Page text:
I need convert all videos to my video player (in website) when file type is other than flv/mp4/webm.

When I use: ffmpeg -i filename.mkv -sameq -ar 22050 filename.mp4 :

[h264 @ 0x645ee0] error while decoding MB 22 1, bytestream (8786)

My point is, what I should do, when I need convert file type: .mkv and other(not supported by jwplayer) to flv/mp4 without quality loss.

up vote 1 down vote accepted

Instead of -sameq (removed by FFMpeg), use -qscale 0 : the file size will increase but it will preserve the quality.

  • 1
    -qscale, or more accurately -qscale:v, should only be used with the legacy MPEG family: mjpeg, mpeg1video, mpeg2video, mpeg4, etc. It is ignored by libx264 and libx265 which use -crf instead. – LordNeckbeard Jan 5 at 18:18
  • @LordNeckbeard Wait, so what if you are converting from mpeg4 (e.g. mp4v) to H.264, which involves both? – Michael Jan 20 at 1:26
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    @Michael The input format does not matter: only the encoder being used to make the output matters. This is because ffmpeg will decompose the input into raw formats no matter the input format. Then the encoder will process the raw formats into the output. (Unless you are stream copying with -c copy of course then no re-encoding occurs). – LordNeckbeard Jan 22 at 18:52

Do not use -sameq, it does not mean "same quality"

This option has been removed from FFmpeg a while ago. This means you are using an outdated build.

Use the -crf option instead when encoding with libx264. This is the H.264 video encoder used by ffmepg and, if available, is the default encoder for MP4 output. See the FFmpeg H.264 Video Encoding Guide for more info on that.

Get a recent ffmpeg

Go to the FFmpeg Download page and get a build there. There are options for Linux, OS X, and Windows. Or you can follow one of the FFmpeg Compile Guides. Because FFmpeg development is so active it is always recommended that you use the newest version that is practical for you to use.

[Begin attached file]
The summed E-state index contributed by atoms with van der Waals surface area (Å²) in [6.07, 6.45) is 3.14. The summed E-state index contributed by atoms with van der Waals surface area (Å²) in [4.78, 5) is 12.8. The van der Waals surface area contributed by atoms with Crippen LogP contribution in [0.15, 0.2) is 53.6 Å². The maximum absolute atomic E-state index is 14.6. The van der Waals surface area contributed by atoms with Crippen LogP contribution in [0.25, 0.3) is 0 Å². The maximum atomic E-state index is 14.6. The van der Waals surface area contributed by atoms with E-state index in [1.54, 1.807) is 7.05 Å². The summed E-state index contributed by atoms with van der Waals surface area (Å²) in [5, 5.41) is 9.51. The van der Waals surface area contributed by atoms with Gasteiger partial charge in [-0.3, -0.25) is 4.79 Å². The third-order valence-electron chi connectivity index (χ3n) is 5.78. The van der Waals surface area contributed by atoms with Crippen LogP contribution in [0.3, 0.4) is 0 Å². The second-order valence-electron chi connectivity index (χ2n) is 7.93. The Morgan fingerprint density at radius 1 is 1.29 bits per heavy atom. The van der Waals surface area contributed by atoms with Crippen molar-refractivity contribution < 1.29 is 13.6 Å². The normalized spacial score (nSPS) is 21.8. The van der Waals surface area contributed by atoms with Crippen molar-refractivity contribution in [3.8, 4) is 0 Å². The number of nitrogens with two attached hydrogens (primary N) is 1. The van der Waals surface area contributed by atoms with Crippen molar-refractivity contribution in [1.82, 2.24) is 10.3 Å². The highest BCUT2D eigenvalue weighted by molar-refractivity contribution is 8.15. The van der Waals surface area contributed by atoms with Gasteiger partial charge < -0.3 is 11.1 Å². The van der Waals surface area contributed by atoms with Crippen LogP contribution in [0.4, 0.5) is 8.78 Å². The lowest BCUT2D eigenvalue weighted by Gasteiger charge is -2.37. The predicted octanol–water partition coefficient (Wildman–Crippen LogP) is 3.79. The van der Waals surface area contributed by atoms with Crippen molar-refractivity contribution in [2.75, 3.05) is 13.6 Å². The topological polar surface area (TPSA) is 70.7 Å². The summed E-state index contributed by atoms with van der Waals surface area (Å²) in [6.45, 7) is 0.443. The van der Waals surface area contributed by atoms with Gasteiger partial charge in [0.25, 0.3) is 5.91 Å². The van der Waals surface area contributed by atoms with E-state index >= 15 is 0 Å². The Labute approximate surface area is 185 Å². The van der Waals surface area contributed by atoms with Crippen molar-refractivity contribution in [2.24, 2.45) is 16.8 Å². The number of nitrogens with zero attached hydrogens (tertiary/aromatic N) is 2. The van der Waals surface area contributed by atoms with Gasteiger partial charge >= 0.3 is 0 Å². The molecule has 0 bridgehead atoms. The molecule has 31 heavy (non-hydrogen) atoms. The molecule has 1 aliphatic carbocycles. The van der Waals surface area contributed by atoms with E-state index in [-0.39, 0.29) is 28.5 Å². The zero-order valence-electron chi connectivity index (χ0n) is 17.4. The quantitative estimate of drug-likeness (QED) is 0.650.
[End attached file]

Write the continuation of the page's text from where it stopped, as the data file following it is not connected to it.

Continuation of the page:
You're going to have to accept some quality loss

You can produce a lossless output with libx264, but that will likely create absolutely huge files and may not be decodeable by the browser and/or be supported by JW Player (I've never tried).

The good news is that you can create a video that is roughly visually lossless. Again, the files may be somewhat large, but you need to make a choice between quality and file size.

With -crf choose a value between 18 to around 29. Choose the highest number that still gives an acceptable quality. Use that value for your videos.

Other things

  • Add -movflags +faststart. This will relocate the moov atom from the end of the file to the beginning. This will allow the video to begin playback while it is still being downloaded. Otherwise the whole video must be completely downloaded before it can begin playing.

  • Add -pix_fmt yuv420p. This will ensure a chroma subsampling that is compatible for all players. Otherwise, ffmpeg, by default and depending on several factors, will attempt to minimize or avoid chroma subsampling and the result is often not playable by non-FFmpeg based players.

convert all mkv to mp4 without quality loss (actually it is only re-packaging):

for %a in ("*.mkv") do ffmpeg.exe -i "%a" -vcodec copy -acodec copy -scodec mov_text "%~na.mp4"
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    For me a simple ffmpeg -i input_file.mkv output_file.mp4 did the trick. – Thiago Negri Nov 21 '16 at 12:14
  • @ThiagoNegri that will re-encode everything, however; utilizing 'copy' you can potentially avoid doing that – Jan Kyu Peblik Jul 9 at 16:13

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